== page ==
Thursday, March 31, 2016

Trump's Female Outreach & Tavern Caucus Results

Tavern regular "Mike" weighs in on Trump
You have to give Donald Trump credit for his ability to offend and alienate such wide demographic segments of the American populace with just one statement.

With his recent calls to arm Japan and South Korea with nuclear arms, he's evidently trying make enemies with foreign policy experts, the diplomatic community and Pacific Rim nations in one shot; the White House branded Tump's simplistic stab at nuclear strategy "catastrophic."

Despite his rather feeble effort to attempt to backtrack his comments made Tuesday on MSNBC that "there has to be some sort of punishment for women" who obtain an abortion procedure (in the event it's made illegal), he's already outraged both foes AND supporters of abortion.

The fact that he said it at all proves that being a billionaire doesn't automatically make you smart, especially given his remarkably low approval ratings with U.S. women.

Trump's thuggish, ill-tempered campaign manager Corey Lewandowski should've reminded his boss that women make up 52% of the U.S. population, but he's too busy defending himself against battery charges for grabbing reporter Michelle Fields.

Now the photo above (which I took with my iPhone) is not an actual Trump supporter, that's my friend "Mike" wearing a Trump hat pretending to be a Trump supporter the other night.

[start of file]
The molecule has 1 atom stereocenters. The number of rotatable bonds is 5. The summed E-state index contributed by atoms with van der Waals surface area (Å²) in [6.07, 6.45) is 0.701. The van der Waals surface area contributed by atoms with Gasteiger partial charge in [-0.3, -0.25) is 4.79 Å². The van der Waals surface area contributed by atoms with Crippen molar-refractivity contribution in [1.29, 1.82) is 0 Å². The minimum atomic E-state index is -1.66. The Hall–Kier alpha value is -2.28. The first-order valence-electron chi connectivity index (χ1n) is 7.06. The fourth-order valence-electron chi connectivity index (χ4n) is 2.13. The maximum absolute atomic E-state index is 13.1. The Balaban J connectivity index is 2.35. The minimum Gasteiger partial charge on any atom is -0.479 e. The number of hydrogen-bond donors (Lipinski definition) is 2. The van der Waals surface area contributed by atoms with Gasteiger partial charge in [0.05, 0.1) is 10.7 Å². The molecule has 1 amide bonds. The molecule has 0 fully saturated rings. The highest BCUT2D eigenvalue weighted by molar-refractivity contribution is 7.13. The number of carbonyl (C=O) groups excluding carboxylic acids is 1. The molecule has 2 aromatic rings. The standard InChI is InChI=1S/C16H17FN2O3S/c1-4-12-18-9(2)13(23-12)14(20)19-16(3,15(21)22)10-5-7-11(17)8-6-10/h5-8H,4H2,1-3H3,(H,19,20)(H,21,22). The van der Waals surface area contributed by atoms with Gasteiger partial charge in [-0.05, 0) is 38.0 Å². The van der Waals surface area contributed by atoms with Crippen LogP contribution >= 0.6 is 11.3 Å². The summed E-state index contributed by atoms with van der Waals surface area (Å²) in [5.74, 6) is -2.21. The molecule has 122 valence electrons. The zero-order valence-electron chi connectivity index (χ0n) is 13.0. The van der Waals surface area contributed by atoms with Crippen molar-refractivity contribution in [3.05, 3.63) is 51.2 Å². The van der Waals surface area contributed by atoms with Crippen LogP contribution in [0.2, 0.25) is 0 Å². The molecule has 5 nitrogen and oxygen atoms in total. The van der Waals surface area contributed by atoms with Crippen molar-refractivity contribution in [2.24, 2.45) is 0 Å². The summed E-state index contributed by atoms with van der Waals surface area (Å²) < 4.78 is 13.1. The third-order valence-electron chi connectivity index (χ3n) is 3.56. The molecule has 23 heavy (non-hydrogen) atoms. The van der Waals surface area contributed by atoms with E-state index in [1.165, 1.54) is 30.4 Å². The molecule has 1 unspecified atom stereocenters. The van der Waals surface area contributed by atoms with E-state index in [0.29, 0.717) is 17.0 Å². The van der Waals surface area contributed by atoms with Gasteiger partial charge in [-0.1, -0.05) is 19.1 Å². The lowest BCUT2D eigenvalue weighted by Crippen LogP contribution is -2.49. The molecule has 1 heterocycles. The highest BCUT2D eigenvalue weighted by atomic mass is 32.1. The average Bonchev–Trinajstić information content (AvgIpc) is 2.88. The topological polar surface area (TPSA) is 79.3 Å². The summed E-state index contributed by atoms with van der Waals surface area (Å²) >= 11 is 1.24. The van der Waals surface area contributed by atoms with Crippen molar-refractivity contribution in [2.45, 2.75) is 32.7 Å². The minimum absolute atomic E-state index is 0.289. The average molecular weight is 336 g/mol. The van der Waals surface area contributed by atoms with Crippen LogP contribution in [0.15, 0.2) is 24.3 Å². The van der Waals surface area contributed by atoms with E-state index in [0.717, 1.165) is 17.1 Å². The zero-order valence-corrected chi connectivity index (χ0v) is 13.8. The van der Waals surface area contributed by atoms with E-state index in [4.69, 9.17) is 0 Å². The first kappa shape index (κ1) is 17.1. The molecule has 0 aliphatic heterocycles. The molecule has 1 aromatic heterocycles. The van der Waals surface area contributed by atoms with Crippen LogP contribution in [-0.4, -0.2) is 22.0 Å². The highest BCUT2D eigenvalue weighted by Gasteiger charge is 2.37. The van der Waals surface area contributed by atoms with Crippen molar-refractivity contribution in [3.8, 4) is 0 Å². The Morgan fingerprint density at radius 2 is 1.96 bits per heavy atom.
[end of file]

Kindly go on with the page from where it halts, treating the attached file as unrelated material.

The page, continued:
"Mike" is one of the regulars at my favorite local haunt, The Franklin Corner Tavern. There's nothing particularly special or fancy about The Tavern, in fact, it's just a relatively small U-shaped bar located inside Franklin Corner Liquors just off of Franklin Corner Road in Lawrenceville, New Jersey.

I suppose it's biggest claim to fame is that comedian and former Daily Show host Jon Stewart used to work there when he was a student at nearby Princeton University.

The online review on Yelp! pretty much sums it up: "Nice little liquor store and bar. Bar seems to attract a local/older crowd, but still a nice place to relax and have a few."

But it attracts some interesting local characters and a good conversation can always be had; and I'm much more interested in substantive conversation than in making some "scene".

The other night another regular named Jeff brought in one of those red "Make America Great Again" hats that Trump wears like some kind of costume.